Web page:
Some people think that building up to probability and statistics, and not calculus (how our mathematics education is currently structured), should be the end-goal of high-school mathematics. Understanding risk, probabilities, expectations, standard deviations is not only relevant in our daily lives, but also in designing, understanding and analyzing engineering systems. This course is an introduction to the fascinating field of probability theory aimed at engineers; we will related the theoretical concepts to real world problems.

Textbook: Ch. 1 (all), Ch. 2 (all), Ch.3 (all), Ch. 4 (all), Ch.5 (all), Ch. 6 (all EXCEPT for 6.8 and 6.9), Ch. 10 (10.1, 10.2, 10.3, 10.4, 10.8, 10.9, 10.10, 10.11), Ch. 11 (11.1, 11.5, 11.7 + 11.8 only the continuous time versions, no discrete time random sequences).

Non-textbook: Quantization and minimum mean squared quantization error; linear MMSE (see also book Ch. 9.2); signals in additive white Gaussian noise; entropy and Huffman coding

Change the grading scheme (to the students' benefit).

Midterm 1 = max(Midterm 1, Midterm 2, Exam)

Midterm 2 = max(Midterm 2, Exam)

Exam = Exam

Quiz 2 solution is posted in "Additional Material".

Midterm 1 is on Monday, Feb.6, 2012 during class. You may bring one 8.5x11in double-sided cheat sheet with whatever you like on it. No calculators or other electronic devices are permitted. Cheating will be taken seriously.

I posted a practice Midterm 1 that I will solve in class on Feb. 3, 2012 in "Additional Material".

Quiz 1 solutions are up, in "Additional Material".

Homeworks will be assigned every Wednesday, due **in class** the next Wednesday.
-- NatashaDevroye - 2011-12-06

**Course description:** This course covers probability, random variables, discrete and continuous distributions, transformation of random variables, expectation, generating functions, statistical inference, hypothesis testing, estimation, random processes, stationarity, and applications.

**Prerequisite:** Credit or concurrent registration in ECE 310.

**Instructor:** Natasha Devroye devroye@uic.edu Science and Engineering Offices (SEO) room 1039 Website Office hours: Tuesday 8:30-10am, Wednesday after class 1:50-3pm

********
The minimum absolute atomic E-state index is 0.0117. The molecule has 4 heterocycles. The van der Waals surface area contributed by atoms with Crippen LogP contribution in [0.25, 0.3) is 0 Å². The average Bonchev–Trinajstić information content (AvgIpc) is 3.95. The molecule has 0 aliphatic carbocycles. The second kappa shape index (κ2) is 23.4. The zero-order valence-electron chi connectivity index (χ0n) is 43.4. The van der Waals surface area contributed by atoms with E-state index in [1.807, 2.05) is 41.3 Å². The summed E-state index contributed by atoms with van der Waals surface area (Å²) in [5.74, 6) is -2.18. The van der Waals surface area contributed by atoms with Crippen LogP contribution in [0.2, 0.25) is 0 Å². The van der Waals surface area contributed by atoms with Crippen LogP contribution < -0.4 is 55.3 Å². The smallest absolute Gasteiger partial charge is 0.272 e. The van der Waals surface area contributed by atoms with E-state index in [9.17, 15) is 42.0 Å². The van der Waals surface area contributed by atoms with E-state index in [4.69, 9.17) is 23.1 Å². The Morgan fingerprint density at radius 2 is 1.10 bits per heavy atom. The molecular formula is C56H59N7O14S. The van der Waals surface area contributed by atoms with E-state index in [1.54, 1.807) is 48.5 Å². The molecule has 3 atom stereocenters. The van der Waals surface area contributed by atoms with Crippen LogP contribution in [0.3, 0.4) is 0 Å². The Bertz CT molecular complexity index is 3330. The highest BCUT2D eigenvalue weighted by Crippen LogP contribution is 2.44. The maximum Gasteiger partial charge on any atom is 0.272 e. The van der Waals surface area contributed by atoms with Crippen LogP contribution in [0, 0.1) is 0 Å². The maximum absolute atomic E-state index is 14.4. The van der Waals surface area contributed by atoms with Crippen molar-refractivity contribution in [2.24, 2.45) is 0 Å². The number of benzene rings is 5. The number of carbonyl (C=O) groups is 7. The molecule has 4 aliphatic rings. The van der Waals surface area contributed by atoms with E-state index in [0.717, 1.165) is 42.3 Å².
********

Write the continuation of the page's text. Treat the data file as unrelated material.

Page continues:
**Teaching Assistant:** Diana Maamari dmaama2@uic.edu Office hours: Monday 2-3:30, Thursday 2-3:30, SEO 900

**Lecture: **MWF 1-1:50pm, Douglas Hall 210

**Topics:**

- Probability
- Random Variables
- Discrete and Continuous Distributions
- Joint and Conditional Densities
- Transformation of Random Variables
- Expected Values and Moment Generating Functions
- Hypothesis Testing
- Estimation in Communications
- Gaussian Random Variables
- Random Processes, Gaussian and Poisson Arrival Process
- Autocorrelation and Stationarity
- Applications

- Amplitude limiting (mixed discrete and continuous random variables)
- Amplitude quantization, signal-to-noise power ratio
- Basic information theory, entropy of a discrete random variable
- Huffman coding, efficiency of a binary code
- Sample mean, biased and unbiased estimators
- Bit-rate-error analysis of a noisy communication channel
- Correlation coefficient, linear estimation
- Estimating PDF: histogram method, moment generating function method
- Estimating PSD: autocorrelation method
- Linear filtering stationary random processes

**Grading: **(grades will be posted on Blackboard)

- Class participation 3%
- Homework and Matlab (weekly) 17%
- Random in-class quizzes (will give 5 over the semester, will drop the 1 lowest score) 10%
- Midterm 1 20% = max(Midterm 1, Midterm 2, Final) (may bring one 8.5x11 inch double-sided cheat sheet) 02.06.2012
- Midterm 2 20% = max(Midterm 2, Final) (may bring two 8.5x11 inch double-sided cheat sheets) 03.16.2012
- Final 30% (may bring three 8.5x11 inch double-sided cheat sheets).

**Textbook chapters (subject to change):** Chapters 1-5

Chapter 6 (§6.1-6.7)

Chapter 7

Chapter 9 (§9.1-9.2)

Chapter 10 (§10.1-10.3,10.8-10.11)

Chapter 11 (§11.1, 11.5, 11.7, 11.8)

**Textbook:** “Probability and Stochastic Processes: A Friendly Introduction for Electrical and Computer Engineers” by Roy D. Yates and David J. Goodman. John Wiley & Sons; 2nd edition, 2004

.

ISBN-10: 0471272140, ISBN-13: 9780471272144

** WARNING: **It is urgent that you read the "A Message to Students from the Authors" on pages xi-xii of the textbook.

Topic revision: r8 - 2011-12-12 - 04:17:58 - Main.devroye

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